Theme of Friendship
The central theme of John Knowles' A Separate Peace is mainly based on the friendship between the two main characters, Phineas and Gene. Phineas also known as Finny, is "a handsome, taunting, daredevil athlete," and Gene is a "lonely, introverted intellectual." The novel begins with Gene as an adult visiting his old high school. As he is walking along the school grounds he recalls the very first time that he and Phineas climbed and jumped off of their special tree (as represented by the picture on the left.)
According to the Stanford Encyclopedia of Philosophy-
"Friendship, is a distinctively personal relationship that is grounded in a concern on the part of each friend for the welfare of the other, for the other's sake, and that involves some degree of intimacy. As such, friendship is undoubtedly central to our lives, in part because the special concern we have for our friends must have a place within a broader set of concerns, including moral concerns, and in part because our friends can help shape who we are as persons."
"It takes years to build up trust,
and just seconds to destroy it."
In the beginning chapters, Finny was always persuading Gene to go along with all his activities such as going to the beach, participating in the Super Suicide Society of the Summer Session, and playing blitzball. Gene tries to mentally reason what Finny's motivations are behind his actions. Gene cannot believe that someone could be so carefree and happy-go-lucky as Phineas was, without a hidden agenda. Everybody loved Finny, he was very confident and outgoing.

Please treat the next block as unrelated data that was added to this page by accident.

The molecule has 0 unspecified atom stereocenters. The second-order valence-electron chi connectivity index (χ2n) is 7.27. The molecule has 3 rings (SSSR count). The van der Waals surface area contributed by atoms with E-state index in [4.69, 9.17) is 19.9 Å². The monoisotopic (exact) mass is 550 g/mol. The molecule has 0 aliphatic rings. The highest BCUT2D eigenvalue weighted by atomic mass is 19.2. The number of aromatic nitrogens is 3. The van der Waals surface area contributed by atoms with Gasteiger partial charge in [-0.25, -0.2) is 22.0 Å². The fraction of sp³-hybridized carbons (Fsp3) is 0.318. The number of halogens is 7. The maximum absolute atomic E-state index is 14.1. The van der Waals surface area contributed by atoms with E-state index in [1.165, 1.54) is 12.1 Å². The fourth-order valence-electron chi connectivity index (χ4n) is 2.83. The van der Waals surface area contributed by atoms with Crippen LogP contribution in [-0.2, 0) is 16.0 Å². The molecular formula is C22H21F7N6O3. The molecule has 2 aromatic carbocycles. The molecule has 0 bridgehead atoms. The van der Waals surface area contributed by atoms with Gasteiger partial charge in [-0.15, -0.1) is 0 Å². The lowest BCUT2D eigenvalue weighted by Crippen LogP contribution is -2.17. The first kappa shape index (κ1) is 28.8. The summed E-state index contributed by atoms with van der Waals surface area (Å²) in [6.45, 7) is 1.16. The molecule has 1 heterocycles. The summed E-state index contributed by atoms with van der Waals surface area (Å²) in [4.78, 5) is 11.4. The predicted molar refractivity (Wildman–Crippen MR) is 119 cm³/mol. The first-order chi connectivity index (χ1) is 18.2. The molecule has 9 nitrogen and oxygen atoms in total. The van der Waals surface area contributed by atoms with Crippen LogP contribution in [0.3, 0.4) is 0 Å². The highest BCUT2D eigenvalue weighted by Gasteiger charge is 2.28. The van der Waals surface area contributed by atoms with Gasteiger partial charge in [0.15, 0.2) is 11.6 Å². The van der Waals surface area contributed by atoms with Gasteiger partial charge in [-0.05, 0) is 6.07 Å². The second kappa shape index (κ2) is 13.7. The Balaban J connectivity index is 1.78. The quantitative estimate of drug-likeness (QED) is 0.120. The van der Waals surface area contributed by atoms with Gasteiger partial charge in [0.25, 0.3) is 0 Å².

"He possessed an extra vigor, a heightened confidence in himself, a serene capacity for affection..."(194)
Gene refuses to recognize his own feelings of insecurity and jealousy as his real enemy. This subconscious denial leads to the downfall of his friendship with Finny. Gene dealt with this inner conflict by projecting his fears onto Phineas, his closest friend.
"He [Finny] had never been jealous of me for a second. Now I knew that there never was and never could have been any rivalry between us. I was not of the same quality as he" (51).
Upon this realization, Gene began to resent Finny. Then during one session of the Super Suicide Society of the Summer Session, Gene was overcome with his feelings of resentment and jounced the limb which Finny was standing on. Gene felt no remorse as he heard a loud thud from Finny's impact into the ground, and by himself, Gene jumped off the limb into the river.
"Nothing as he was growing up at home, nothing at Devon, nothing even about the war had broken his harmonious and natural unity. So at last I had" (194-195).
At one point Gene tries to tell Finny that he was to blame for the incident, that he caused it. However, Finny is not willing to believe that his closest friend would do such a thing.
"Naturally I don't believe books and I don't believe teachers, but I do believe-it's important for me to believe you [Gene]. Christ, I've got to believe you, at least. I know you better than anybody" (154).
As time passes, Finny begins to subconsciously doubt that Gene did not intentionally mean to hurt him. Then when Finny's leg broke the second time, he lost it. Phineas' inner evil became exposed and his superficial personality was shattered. Gene became the object of Finny's animosity. However, Phineas could not continue to live as he realized that his own friend had betrayed him.
With the death of Phineas, the relationship deteriorated. When Gene fails to weep at Finny's funeral, he reveals that it is as the funeral is his own. The virtuous bond between the pair was tragically annihilated.
"I could not escape a feeling that this was my own funeral, and you do not cry in that case."
Gene and Phineas initiate the summer session as comrades and end as bitter adversaries.